Wow, you’re doing the work for the state lotteries! We knew of course about the basic courier function but hadn’t quite conceptualized the notion that you’re doing for them additional advertising and outreach. That’s got to be a tremendous benefit for the states.

It really is. It’s funny; we went into one of the states a couple of years ago to have a conversation with them about our model.  They had an RFP for iLottery. An iLottery lets the state directly sell Lottery tickets to consumers electronically. And in most states, iLottery requires legislation to allow a Lottery to sell direct, which can be challenging depending on the state. It’s always challenging when you have to take a legislative path because everyone has an opinion on the legislation.

We told them we just wanted to operate in their state as a courier service, and we wouldn’t need any kind of agreements or contracts with them to do so. We told them it would make a lot of sense because we can bring our own dollars to advertise on behalf of them to bring in customers, and service and take care of those customers on their behalf.

Everyone in the room from the state Lottery kind of looked around and said, “This makes a ton of sense. This is kind of a no-brainer.” So, it really does help the states very much, as we’re really in a symbiotic relationship with them where we’re taking on a lot of the functions that they are incapable of doing themselves at this time.

What other innovations do you see on the horizon for Lotteries and lottery courier services like your own?

There’s a lot of room for innovation in the lottery industry. There haven’t been new games launched in some states – for example, California hasn’t launched a new game since I think late ‘90s/early 2000s. Draw games are fairly hard to launch. It’s a paper process with terminals and paper at the stores. So, we’re removing paper as a huge environmental footprint, helping Lotteries reduce the amount of paper they use. You have different distribution trucks, rolling around, dropping off paper at the stores. Over time, we can reduce the paper total and the logistics of delivery.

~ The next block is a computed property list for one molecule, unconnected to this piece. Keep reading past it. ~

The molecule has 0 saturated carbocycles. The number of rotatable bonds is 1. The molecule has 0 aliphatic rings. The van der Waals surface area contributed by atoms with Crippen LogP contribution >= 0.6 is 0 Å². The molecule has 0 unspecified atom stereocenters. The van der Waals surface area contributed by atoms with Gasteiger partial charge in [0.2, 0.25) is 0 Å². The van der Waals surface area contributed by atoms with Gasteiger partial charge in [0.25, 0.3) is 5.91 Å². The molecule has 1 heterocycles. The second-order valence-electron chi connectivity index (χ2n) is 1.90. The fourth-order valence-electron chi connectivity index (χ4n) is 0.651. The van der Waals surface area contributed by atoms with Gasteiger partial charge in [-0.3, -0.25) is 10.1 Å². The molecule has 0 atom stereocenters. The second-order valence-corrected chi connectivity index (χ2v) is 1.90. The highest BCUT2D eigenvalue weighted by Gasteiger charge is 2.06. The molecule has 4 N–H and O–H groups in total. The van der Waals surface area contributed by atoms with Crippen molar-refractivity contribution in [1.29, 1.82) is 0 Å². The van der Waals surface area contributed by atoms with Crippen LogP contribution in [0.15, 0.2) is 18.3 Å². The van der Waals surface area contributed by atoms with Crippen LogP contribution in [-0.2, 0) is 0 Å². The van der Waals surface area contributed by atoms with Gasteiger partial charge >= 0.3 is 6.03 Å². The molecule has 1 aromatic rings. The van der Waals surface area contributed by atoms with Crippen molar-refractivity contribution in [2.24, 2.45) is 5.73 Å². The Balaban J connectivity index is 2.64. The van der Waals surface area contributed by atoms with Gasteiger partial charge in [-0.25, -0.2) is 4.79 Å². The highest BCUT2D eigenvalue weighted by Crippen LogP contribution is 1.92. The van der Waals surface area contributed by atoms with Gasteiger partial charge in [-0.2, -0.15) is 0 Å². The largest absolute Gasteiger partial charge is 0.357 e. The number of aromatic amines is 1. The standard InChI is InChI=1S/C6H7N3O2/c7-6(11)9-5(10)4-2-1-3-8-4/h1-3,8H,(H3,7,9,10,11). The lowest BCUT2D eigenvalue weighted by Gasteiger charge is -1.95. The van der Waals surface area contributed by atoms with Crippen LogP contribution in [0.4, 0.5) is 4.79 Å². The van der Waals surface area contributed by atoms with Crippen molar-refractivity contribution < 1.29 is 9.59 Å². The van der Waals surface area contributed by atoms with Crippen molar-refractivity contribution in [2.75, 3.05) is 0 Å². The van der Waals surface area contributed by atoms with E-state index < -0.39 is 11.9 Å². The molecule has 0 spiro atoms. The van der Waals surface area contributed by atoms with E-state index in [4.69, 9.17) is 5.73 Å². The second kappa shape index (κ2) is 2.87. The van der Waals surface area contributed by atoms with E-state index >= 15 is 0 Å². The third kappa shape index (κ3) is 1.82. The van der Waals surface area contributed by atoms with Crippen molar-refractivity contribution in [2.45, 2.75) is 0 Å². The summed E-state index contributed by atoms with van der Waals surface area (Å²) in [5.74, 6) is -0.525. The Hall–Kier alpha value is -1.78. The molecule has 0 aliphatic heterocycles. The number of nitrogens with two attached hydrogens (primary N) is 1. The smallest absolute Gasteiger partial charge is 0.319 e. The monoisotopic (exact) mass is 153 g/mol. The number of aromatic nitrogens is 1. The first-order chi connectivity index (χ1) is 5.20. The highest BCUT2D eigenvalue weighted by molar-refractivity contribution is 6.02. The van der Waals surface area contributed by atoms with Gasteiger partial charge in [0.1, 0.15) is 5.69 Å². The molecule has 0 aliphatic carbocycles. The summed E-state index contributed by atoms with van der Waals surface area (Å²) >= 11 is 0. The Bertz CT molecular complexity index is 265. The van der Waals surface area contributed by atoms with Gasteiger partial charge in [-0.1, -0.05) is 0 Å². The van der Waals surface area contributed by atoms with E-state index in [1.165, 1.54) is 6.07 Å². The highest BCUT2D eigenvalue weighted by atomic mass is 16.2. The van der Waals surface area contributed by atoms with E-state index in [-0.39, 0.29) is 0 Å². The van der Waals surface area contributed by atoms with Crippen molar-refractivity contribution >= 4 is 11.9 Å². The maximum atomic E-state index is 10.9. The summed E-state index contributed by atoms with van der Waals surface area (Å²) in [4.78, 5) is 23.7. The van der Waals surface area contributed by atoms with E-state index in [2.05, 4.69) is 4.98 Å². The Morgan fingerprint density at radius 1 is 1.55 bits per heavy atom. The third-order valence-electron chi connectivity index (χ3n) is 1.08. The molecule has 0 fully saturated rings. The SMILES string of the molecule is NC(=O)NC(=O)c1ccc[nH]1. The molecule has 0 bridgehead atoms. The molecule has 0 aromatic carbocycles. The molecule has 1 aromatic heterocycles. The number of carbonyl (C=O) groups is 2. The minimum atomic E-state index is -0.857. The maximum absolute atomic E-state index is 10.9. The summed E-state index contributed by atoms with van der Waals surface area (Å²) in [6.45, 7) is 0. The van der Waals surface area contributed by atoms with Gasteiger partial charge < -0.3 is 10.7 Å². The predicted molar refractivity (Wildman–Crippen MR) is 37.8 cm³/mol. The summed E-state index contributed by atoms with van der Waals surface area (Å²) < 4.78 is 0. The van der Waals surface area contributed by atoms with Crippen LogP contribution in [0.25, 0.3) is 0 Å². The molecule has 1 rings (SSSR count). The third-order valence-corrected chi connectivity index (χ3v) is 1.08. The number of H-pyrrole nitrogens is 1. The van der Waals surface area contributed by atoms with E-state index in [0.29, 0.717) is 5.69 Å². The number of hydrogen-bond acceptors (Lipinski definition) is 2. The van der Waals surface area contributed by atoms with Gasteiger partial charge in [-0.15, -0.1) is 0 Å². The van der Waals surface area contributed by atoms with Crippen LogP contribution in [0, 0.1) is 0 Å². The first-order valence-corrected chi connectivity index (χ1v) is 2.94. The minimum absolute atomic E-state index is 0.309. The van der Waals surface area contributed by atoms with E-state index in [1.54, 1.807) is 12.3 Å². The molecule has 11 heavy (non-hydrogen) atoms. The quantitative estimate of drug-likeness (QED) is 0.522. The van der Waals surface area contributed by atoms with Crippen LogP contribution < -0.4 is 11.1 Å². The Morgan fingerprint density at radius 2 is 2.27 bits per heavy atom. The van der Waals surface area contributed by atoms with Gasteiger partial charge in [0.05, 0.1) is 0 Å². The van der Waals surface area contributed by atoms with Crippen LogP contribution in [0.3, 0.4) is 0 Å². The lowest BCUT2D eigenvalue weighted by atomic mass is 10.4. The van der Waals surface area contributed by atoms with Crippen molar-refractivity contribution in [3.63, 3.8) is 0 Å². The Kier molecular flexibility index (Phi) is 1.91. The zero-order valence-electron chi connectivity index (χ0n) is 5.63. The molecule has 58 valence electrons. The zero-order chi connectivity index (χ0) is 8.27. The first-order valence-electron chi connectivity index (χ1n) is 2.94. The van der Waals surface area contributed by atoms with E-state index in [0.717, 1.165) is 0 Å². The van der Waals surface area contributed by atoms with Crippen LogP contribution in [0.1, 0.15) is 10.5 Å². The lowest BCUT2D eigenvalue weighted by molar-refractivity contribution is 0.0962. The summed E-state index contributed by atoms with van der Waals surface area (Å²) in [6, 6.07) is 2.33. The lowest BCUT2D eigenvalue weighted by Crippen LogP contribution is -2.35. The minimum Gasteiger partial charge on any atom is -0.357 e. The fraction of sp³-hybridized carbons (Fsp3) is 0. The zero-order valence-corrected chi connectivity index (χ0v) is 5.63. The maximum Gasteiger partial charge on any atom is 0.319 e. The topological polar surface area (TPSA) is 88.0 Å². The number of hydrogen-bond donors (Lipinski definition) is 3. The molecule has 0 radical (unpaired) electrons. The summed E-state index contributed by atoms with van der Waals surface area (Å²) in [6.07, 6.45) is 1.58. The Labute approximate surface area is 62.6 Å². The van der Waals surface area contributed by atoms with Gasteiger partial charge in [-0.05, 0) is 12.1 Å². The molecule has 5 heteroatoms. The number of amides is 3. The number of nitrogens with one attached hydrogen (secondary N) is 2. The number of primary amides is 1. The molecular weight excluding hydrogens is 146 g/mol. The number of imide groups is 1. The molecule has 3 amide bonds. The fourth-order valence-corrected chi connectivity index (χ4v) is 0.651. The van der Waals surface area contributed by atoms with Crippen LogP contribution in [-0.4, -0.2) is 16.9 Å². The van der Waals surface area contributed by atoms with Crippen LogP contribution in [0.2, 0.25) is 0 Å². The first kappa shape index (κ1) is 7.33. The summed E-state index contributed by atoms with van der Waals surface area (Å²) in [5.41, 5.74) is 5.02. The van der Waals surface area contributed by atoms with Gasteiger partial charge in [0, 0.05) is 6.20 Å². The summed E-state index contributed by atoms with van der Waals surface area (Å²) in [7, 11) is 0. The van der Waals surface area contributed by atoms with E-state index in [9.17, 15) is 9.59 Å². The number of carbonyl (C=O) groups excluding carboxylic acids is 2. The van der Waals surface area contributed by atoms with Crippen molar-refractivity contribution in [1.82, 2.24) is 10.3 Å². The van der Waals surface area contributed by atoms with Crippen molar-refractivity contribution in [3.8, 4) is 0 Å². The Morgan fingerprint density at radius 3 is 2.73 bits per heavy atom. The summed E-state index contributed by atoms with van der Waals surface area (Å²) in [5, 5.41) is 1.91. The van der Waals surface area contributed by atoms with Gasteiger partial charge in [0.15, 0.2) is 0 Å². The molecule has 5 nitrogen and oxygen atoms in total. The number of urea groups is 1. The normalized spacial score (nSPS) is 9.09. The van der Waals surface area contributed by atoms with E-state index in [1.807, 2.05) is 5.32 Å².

Innovation, more appealing games to younger people. If you look at what sports betting has done: all these parlays and other little bets that are available within apps have become really fun and entertaining for the consumer. There are apps that let you bet onplays in real time as you’re rolling up to the play, before the play runs, you make a little micro bet on the play as it goes along. That kind of innovation, that real-time type of innovation or innovative play really hasn’t come to Lottery; it hasn’t yet come to draw games. Scratchers has had a little bit of innovation. They brand things differently. They use different logos, different colors, and slightly different mechanics.

But Lottery really is relatively unchanged in how you interface with it and how you play the game since they first came out. It’s a bit stuck in the ‘90s from a technology perspective and from a distribution perspective, being cash at the corner store with essentially the same games that have been there. As a result, you don’t have younger people really flocking to play Lottery. They’re flocking to sports bet. When you make sports bets, in most states there’s no money going to a good cause. It’s going to the gambling operator. Some states have set it up in conjunction with the Lottery where there are some good-cause beneficiaries of sports betting, but in all single state Lottery proceeds go to a good cause.

Thanks for speaking to us on all things Lottery. Do you have any closing thoughts?

It’s really in the best interests of the causes and the states to have Lottery grow; and have Lottery grow responsibly with younger, more affluent customers who can afford to play Lottery. Playing Lottery, getting that enjoyment, getting that entertainment factor, but having some of their spend go to a good cause. We think it’s a very ripe area for innovation because they’ve been challenged to innovate given some regulatory hurdles and the legacy vendors that are out there, and what they’ve been able to do. We think couriers, especially with DraftKings bringing a very innovative approach to sports betting, can apply that same level of innovation and help guide lotteries into some much more fun ways to play.